There are many things in the world that, if you think of one, you automatically think of what goes best with it. Bacon and eggs, mac and cheese, Abbott and Costello. You would no sooner think of a television set without immediately asking yourself, "Where's the remote?" Yet many people still remember the day when changing channels meant putting down the popcorn, getting up from the sofa and turning a knob or two. The technology may have existed at the time, but nobody thought to put it together at the time.
Today, this process continues to happen, but on a scale that is unprecedented because the amount of technology we have in our lives exceeds even that of the wildest dreaming science fiction authors. It is a wildly held belief that computer power and efficiency doubles every 18 months. Right along with that it seems the practical uses of computers increase just as rapidly. What was cutting edge five years ago became the norm three years ago, passé a year later and outdated today. Companies do not continually upgrade their smart phones and computers because they want to. They do it because they need to.
Part of what is driving those upgrades and changes are start-up companies looking to see how to take what is already there and improve upon it. Think back to the days of the television. It was such a gigantic leap forward in the realm of technology, especially on a commercial basis, that it would be easy to see that and say, "How can that be improved upon?" But somebody did, and within ten years of televisions first being available for home use, the first wireless remote control was available as well. Today is no different. People see something they have in their lives and think of ways to make it better, or see something that is missing in their lives and think of how to fill it. The difference is today these people do not have to work for large corporations in order to have access to research and development, computing power and design programs. Today's laboratories are not only found on college campuses and corporate centers. They are in garages and basements, where innovators and inventors have the technology they need to create something new.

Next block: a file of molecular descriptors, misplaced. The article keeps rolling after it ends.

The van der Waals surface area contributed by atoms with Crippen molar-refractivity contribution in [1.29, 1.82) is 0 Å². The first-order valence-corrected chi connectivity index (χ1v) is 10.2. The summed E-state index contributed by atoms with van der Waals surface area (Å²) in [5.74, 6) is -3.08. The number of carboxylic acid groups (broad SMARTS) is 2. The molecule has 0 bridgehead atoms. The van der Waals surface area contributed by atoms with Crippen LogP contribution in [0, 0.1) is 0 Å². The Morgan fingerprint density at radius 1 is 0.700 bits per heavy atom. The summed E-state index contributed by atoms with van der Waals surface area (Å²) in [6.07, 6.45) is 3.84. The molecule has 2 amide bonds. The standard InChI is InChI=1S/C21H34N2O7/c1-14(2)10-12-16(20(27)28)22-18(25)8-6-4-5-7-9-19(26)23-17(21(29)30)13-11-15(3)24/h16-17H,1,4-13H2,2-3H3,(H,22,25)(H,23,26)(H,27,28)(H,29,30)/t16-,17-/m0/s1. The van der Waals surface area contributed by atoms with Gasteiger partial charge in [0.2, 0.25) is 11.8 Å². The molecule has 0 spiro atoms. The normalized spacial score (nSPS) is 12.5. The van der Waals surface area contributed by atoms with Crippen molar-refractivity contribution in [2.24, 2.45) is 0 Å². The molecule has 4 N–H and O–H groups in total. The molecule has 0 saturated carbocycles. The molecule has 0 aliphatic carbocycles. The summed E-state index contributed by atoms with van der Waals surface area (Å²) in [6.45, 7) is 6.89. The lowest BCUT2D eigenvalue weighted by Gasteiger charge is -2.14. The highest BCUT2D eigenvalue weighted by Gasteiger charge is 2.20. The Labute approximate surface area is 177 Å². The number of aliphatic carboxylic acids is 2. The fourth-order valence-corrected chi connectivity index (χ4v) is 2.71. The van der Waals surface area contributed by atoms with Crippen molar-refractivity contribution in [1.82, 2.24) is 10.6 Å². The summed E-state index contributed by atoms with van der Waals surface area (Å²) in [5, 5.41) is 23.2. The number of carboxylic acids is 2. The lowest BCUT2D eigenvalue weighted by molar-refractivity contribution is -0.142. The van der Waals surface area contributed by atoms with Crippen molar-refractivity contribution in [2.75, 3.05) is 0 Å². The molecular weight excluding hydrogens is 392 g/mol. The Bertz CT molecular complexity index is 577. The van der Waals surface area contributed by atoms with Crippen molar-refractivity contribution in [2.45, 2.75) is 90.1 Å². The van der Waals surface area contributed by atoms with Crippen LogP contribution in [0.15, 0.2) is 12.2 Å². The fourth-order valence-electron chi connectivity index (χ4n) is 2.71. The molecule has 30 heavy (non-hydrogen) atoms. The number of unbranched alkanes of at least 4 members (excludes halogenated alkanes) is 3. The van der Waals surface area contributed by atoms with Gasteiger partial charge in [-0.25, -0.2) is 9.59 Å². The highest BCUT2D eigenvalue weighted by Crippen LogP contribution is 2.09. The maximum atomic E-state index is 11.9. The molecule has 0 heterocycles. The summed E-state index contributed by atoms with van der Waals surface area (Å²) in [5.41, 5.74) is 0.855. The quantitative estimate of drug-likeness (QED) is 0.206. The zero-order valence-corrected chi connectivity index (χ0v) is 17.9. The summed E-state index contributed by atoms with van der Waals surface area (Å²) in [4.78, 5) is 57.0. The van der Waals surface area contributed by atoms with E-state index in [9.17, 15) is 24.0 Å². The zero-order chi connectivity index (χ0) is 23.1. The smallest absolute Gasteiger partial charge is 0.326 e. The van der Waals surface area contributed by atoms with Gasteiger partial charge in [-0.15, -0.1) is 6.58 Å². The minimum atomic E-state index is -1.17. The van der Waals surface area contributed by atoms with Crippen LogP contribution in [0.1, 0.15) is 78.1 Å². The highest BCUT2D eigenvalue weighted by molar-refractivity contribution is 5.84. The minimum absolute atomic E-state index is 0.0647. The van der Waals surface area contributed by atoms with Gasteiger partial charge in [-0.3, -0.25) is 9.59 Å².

Throughout modern history, for every success story we know about, there are probably hundreds that never got off the ground. Not because they were not worthy of the attention and success - some were probably even better than what became available - but because there was no way for these basement inventors to get their product in the rights hands. That is no longer a problem. Start-up companies are the engine that powers 21st century technology and they are responsible for the latest version of pancakes and syrup.
http://www.thejumpstarters.com/ Jack Terry is a free lance business writer who specializes in emerging companies and their presence in the modern business world.